I’m often coming across news items, recipes, environmental stories and things that give me pause for thought, but aren’t enough for a whole blog post on their own. So I thought it would be nice to collect them together and share them with you each month. It would been more satisfyingly ‘neat’ to have started this in January, but never mind!
February has been an exciting month because SPRING IS COMING! Just when I was starting to think that it really was going to be muddy, cold and miserable forever, the first flowers are finally peeking their heads up. Here are the celandine and snowdrops on my way to work:
The river where we go swimming is still a chilly three to four degrees Celsius (around 38 Fahrenheit) so I know ‘proper’ spring is still a way off, but it turns out it isn’t going to be winter forever.
I’ve just finished How To Read Water: Clues & Patterns from Puddles to the Sea
Next up is The Hidden Life of Trees by Peter Wohlleben. I’ve already learned how trees are naturally social and that they talk to each other, and have started sympathising with the lone hawthorn in our front garden.
- The unforeseen consequences of killing ‘prize’ animals – I cannot get my head round the idea of hunting as a pleasurable activity personally, but this article explains how shooting the the ‘best’ animals is weakening the gene pool and is an interesting counter-argument to the ‘hunting as conservation’ idea.
- Reusable or Disposable: Which coffee cup has a smaller footprint? – It turns out that it can take as many as a thousand uses for a reusable cup to have less of an environmental impact than a disposable one. I don’t think this is an argument for disposables, more of a case for buying once, making it last, and being frugal with the washing up liquid and hot water when keeping it clean. But a powerful reminder that reusable really needs to mean reusable.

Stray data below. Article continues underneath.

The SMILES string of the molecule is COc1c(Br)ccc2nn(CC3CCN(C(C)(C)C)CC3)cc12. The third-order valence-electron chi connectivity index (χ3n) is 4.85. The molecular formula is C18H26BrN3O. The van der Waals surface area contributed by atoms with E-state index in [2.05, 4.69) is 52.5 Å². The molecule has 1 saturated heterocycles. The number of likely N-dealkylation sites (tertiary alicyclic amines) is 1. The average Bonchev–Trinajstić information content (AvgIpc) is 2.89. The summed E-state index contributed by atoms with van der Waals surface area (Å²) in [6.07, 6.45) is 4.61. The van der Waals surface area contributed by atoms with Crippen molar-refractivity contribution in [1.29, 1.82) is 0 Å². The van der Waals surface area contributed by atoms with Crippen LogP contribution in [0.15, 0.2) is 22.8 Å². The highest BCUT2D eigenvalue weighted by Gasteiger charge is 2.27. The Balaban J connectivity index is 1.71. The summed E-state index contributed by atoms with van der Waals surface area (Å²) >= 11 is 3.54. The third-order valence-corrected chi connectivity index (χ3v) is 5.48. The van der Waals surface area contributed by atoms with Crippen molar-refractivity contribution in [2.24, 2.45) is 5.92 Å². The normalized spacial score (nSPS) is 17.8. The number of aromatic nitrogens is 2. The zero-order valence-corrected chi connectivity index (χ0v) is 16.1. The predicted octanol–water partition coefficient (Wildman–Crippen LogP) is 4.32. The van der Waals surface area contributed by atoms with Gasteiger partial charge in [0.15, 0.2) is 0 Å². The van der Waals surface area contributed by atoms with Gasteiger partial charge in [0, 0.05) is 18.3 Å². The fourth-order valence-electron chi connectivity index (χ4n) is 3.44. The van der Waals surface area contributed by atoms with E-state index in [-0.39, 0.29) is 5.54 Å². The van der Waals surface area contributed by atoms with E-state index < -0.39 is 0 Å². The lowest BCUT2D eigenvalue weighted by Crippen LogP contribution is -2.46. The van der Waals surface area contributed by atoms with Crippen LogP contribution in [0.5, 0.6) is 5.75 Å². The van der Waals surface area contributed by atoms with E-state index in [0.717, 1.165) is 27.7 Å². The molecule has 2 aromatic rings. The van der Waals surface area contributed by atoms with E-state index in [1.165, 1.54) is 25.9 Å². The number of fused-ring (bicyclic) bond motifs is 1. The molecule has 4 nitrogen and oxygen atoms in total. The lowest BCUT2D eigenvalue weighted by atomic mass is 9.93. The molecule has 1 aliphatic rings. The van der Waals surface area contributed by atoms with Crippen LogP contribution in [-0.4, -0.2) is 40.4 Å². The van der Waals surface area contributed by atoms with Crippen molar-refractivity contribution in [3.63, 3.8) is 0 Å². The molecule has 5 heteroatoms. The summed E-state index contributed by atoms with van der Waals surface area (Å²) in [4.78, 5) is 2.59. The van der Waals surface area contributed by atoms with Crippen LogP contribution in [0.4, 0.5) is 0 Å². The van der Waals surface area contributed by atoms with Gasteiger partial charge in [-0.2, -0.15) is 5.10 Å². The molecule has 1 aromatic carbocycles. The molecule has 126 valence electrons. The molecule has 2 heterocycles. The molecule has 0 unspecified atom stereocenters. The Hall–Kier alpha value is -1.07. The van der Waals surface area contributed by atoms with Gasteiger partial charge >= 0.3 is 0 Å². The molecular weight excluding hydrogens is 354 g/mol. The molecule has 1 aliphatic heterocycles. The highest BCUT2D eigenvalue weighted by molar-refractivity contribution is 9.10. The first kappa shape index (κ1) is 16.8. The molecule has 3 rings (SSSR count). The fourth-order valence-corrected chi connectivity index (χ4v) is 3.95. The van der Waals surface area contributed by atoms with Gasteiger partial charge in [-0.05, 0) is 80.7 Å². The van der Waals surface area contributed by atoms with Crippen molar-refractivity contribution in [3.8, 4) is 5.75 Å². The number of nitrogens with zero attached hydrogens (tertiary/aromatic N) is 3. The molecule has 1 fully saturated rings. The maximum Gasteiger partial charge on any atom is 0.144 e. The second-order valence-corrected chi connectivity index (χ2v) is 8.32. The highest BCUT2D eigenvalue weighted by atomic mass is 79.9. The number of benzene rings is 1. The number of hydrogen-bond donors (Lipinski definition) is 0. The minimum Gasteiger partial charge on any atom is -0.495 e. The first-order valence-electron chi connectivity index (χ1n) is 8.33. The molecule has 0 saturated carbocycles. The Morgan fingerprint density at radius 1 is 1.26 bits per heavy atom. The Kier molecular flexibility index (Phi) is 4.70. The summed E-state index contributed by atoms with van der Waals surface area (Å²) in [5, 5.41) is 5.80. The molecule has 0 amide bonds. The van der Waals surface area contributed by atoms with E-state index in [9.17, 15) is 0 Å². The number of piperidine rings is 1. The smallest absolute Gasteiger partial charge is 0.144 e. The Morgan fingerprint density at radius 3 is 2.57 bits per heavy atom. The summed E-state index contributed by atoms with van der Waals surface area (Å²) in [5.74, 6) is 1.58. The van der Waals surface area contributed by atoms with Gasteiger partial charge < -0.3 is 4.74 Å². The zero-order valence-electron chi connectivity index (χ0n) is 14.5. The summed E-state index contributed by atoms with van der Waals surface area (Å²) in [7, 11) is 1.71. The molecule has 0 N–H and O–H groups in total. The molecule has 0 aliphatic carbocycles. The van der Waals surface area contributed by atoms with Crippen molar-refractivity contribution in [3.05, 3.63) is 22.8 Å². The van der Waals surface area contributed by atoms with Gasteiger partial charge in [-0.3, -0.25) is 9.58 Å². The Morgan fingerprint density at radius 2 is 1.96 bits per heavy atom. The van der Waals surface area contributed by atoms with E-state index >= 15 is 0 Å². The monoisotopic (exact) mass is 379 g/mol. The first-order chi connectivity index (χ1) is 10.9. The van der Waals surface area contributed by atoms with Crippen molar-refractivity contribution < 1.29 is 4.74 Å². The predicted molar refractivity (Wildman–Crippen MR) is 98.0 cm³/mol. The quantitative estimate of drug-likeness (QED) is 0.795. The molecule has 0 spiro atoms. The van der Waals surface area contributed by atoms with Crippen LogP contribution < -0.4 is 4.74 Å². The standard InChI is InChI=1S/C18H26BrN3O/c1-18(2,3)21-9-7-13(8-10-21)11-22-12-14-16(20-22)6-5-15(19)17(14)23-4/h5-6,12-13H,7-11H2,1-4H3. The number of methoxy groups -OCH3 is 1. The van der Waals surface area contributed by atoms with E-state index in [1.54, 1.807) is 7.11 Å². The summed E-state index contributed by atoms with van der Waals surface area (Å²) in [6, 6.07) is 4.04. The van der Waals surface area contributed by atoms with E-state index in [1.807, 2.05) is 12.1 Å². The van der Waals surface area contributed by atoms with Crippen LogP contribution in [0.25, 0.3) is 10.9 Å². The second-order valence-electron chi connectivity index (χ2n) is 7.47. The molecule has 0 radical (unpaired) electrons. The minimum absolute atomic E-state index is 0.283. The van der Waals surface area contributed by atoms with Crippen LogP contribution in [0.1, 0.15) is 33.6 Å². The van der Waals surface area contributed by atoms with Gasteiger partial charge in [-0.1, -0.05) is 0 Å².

The most shocking news story I’ve seen this month is, as unbelievable as it may seem, that Cape Town is preparing to run out of water
. On what is being called the apocalyptic-sounding ‘Day Zero’, the city will turn off its water supply, leaving citizens to visit water ration points to collect their daily allowance of just 25 litres of water. A stark warning to us all that seemingly infinite natural resources are anything but. Could you live on 25 litres of water a day?
Sarah’s post is a great read, and something I worry about myself. I think those of us promoting ZW and environmentally-friendly activities do need to keep trying to check our privilege – if we’re creating most of the waste, we need to make sure we’re addressing that.
I always love Lindsay’s posts, and got some good ideas from 5 Ideas for Donating Stuff You Don’t Need (But Is Still Useful).
I’d love to know what you’ve been up to, and your eco reading/watching/listening/doing recommendations, please leave a comment and let me know!